When pressed by a reporter on why troopers didn't allow Cobb to stay in the vehicle or explain the reason for being detained, Col. Matt Langer, chief of the State Patrol, replied: "They simply asked him to get out of the car — and they had lawful reason to do so."

Langer characterized the shooting as a "tremendously sad situation" for everyone involved and offered his condolences to Cobb's family, who viewed the videos shortly before they were released the public.

"Our goal is for these things to never happen, and so when they do happen, we shift really quickly into why did it happen and is there absolutely anything we can do in the future to make sure it doesn't happen again," he said.

Hours earlier, friends and relatives gathered outside the St. Paul governor's residence to remember the life of Cobb, a father of five, and decry the loss of another Black man at the hands of law enforcement.

"The worst day of my life was Monday," Cobb's mother, Nyra Fields-Miller, said as tears flowed down her face. "I want justice for my son. I am in complete sorrow."

She was so overcome with emotion that bystanders helped her to the ground as she stepped away from the microphones.

The Bureau of Criminal Apprehension (BCA) is investigating the use-of-force incident — raising questions about how that office can conduct an independent inquiry into another state agency under the DPS umbrella.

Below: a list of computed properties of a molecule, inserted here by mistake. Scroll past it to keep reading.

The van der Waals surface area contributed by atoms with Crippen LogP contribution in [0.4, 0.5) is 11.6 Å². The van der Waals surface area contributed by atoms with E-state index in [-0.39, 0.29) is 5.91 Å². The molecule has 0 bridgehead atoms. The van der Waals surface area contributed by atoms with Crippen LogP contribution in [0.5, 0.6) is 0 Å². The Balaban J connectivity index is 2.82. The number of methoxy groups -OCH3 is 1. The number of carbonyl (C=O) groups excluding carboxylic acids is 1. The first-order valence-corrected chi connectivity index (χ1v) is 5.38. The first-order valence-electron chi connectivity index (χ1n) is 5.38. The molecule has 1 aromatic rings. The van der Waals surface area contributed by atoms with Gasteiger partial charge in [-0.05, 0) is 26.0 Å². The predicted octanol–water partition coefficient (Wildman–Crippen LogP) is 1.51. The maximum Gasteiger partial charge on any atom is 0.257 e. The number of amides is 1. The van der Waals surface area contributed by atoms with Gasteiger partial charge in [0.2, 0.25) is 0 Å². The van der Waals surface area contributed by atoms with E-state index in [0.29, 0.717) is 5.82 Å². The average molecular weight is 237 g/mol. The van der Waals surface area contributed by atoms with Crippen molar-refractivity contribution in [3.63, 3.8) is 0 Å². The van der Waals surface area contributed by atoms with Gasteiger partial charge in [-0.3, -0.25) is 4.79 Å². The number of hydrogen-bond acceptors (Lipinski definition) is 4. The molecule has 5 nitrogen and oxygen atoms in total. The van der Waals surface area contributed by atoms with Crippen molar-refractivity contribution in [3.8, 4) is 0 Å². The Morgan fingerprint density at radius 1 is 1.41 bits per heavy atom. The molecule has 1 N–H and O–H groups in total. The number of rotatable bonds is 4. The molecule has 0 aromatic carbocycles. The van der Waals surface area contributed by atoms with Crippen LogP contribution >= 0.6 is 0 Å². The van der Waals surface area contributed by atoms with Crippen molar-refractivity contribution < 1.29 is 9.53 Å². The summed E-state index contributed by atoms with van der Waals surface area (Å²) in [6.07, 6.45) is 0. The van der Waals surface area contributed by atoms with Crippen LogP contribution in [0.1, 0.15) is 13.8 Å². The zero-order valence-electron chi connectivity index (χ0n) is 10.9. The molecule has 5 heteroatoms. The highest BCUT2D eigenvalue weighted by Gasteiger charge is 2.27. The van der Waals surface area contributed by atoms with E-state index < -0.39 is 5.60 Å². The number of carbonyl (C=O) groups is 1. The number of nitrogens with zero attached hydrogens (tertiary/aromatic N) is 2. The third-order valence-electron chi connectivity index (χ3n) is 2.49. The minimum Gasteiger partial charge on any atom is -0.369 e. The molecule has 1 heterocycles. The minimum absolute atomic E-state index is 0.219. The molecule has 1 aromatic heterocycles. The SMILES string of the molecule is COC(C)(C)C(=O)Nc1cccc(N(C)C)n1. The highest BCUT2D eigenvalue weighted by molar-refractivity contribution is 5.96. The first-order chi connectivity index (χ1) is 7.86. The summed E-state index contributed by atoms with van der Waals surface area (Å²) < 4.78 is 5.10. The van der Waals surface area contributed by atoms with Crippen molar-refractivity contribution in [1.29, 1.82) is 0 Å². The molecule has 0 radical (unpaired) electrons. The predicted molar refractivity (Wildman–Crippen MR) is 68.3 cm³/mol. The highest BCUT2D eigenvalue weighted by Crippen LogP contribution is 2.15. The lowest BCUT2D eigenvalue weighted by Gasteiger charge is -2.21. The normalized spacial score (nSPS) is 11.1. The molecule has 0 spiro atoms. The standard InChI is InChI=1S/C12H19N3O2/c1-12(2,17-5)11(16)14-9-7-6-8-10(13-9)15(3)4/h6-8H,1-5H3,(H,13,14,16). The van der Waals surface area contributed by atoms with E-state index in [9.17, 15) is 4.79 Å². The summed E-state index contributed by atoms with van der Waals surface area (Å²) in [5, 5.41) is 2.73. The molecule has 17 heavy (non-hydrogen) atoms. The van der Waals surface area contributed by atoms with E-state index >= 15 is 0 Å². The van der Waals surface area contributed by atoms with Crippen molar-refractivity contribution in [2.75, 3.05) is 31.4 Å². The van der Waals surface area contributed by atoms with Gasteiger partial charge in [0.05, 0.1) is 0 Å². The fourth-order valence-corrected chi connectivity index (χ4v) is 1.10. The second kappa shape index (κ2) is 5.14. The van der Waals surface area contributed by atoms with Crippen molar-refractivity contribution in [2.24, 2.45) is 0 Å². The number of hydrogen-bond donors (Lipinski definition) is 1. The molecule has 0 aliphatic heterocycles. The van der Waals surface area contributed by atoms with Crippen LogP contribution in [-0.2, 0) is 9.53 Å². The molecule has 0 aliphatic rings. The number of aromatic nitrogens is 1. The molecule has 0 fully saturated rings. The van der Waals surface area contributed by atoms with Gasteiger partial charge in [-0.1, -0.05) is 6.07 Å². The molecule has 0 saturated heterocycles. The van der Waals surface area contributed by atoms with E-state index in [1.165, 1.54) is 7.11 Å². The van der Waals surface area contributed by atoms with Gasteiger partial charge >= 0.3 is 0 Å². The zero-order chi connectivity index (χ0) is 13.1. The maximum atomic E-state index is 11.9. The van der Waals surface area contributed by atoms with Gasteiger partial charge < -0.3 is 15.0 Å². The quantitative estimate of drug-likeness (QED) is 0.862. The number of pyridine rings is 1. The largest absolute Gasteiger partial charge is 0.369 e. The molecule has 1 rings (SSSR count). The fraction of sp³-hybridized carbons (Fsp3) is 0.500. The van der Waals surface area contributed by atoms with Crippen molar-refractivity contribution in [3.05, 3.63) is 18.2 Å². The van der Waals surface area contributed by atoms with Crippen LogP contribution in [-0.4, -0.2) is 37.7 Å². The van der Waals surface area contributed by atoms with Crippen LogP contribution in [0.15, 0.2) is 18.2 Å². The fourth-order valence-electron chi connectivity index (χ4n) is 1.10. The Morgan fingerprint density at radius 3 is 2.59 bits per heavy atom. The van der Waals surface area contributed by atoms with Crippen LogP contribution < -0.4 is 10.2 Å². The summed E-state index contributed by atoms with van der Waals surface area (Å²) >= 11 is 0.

DPS Commissioner Bob Jacobson defended the BCA Force Investigations Unit's ability to conduct a thorough inquiry that maintains public trust.

"They act independently; they do independent work," he said, noting that those agencies don't train together or maintain regular contact. "This scenario was contemplated. … It will be separate and independent from the Minnesota State Patrol."

The BCA will ultimately report its findings to Hennepin County Attorney Mary Moriarty, who will be tasked with deciding whether the use of force was justified. In a statement released late Tuesday, Moriarty vowed to work as swiftly as possible to provide answers for the community.

"I also know this community continues to navigate the trauma and grief that results from police violence and the tragic loss of our community members at the hands of law enforcement, no matter the circumstances," she said. "I take both police accountability and the integrity of the legal process very seriously."

On Monday night, more than 100 people gathered with Cobb's family and friends to remember him with a group prayer. Danielle Pickett, the mother of Cobb's two older boys, said she thinks his race contributed to police shooting him, and that she saw him being racially profiled over the years.

"We're just leaving fatherless kids out here unnecessarily. These people are fathers; their children need them, too," said Pickett, 35, of Maple Grove. She said Cobb "loved his kids more than anything in life."

Including Cobb, at least 230 people have been killed in encounters with law enforcement in Minnesota since 2000.

Staff writers Paul Walsh and Louis Krauss contributed to this report.